The survey of around 2,000 pharmacists looked at how often the seven basic standards of pharmacy safety set out in the PDA’s Safer Pharmacies Charter are met, with a score of 5.00 meaning a standard is always met and a score of 1.00 meaning it is never met.
‘Access to a pharmacist’ had the highest average score of the standards at 4.21; over 80 per cent of respondents said this standard was met all or most of the time. Physical safety on the premises was next at 3.53, followed by ‘no self checking by pharmacists during the dispensing process’, which received an average score of 3.28.
Around nine per cent of respondents said the commitment to no self checking had been met all of the time, while 43 per cent it had been met most of the time.
The other standards refer to: safe staffing levels; pharmacists having adequate rest; feeling able to raise concerns without reprisal; and a culture of respect for the pharmacist’s professional judgment.
More than half of respondents said that at least half of the time, they did not have adequate rest. A similar percentage spoke of not feeling able to raise concerns at least half of the time.
PDA director Paul Day said: “These are basic things which patients would expect to be in place, yet this survey shows the standards in our charter, which the GPhC acknowledge reflect standards they also set, are not being met. This cannot continue and the regulator must ensure that every pharmacy, on every occasion, is meeting these safety standards.”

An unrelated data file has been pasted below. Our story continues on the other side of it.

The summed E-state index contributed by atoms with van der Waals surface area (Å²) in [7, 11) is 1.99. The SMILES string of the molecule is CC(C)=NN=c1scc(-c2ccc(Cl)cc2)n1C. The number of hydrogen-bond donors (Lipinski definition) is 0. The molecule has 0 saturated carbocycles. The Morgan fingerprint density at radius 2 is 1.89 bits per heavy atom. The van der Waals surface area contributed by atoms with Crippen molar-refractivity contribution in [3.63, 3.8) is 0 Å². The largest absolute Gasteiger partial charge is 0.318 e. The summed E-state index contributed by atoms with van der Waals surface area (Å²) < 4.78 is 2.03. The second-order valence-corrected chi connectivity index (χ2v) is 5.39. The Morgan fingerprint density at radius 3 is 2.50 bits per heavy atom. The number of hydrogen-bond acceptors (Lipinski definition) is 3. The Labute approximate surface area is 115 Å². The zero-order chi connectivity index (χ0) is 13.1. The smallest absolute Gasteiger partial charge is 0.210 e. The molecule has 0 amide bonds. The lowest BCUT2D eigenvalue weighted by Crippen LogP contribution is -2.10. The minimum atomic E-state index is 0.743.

The Safer Pharmacies Charter is supported by organisations including Action against Medical Accidents, the British Pharmaceutical Students’ Association and the Labour Party. The General Pharmaceutical Council said last year that the key points in the charter “reflect a number of the standards that we set for registered pharmacies and pharmacy professionals.”
The PDA has criticised the GPhC for not holding employers to account for not meeting standards for registered pharmacies.
Alima Batchelor, the PDA’s head of policy said: “We are disappointed that we have even had to produce a charter of such basic standards, but these survey results and feedback from pharmacists show why it was needed. Our members are passionate about patient safety, however these standards are not something they can directly control, employers need to do more and the regulators need to make sure that they do.”
One pharmacist surveyed said pharmacies “should be assessed more rigorously for adequate staffing levels as a statutory clinical governance procedure… It is imperative that this happens as companies are not recognising the pressures for pharmacists and their staff on the frontline.”
Originally Published by Pharmacy Magazine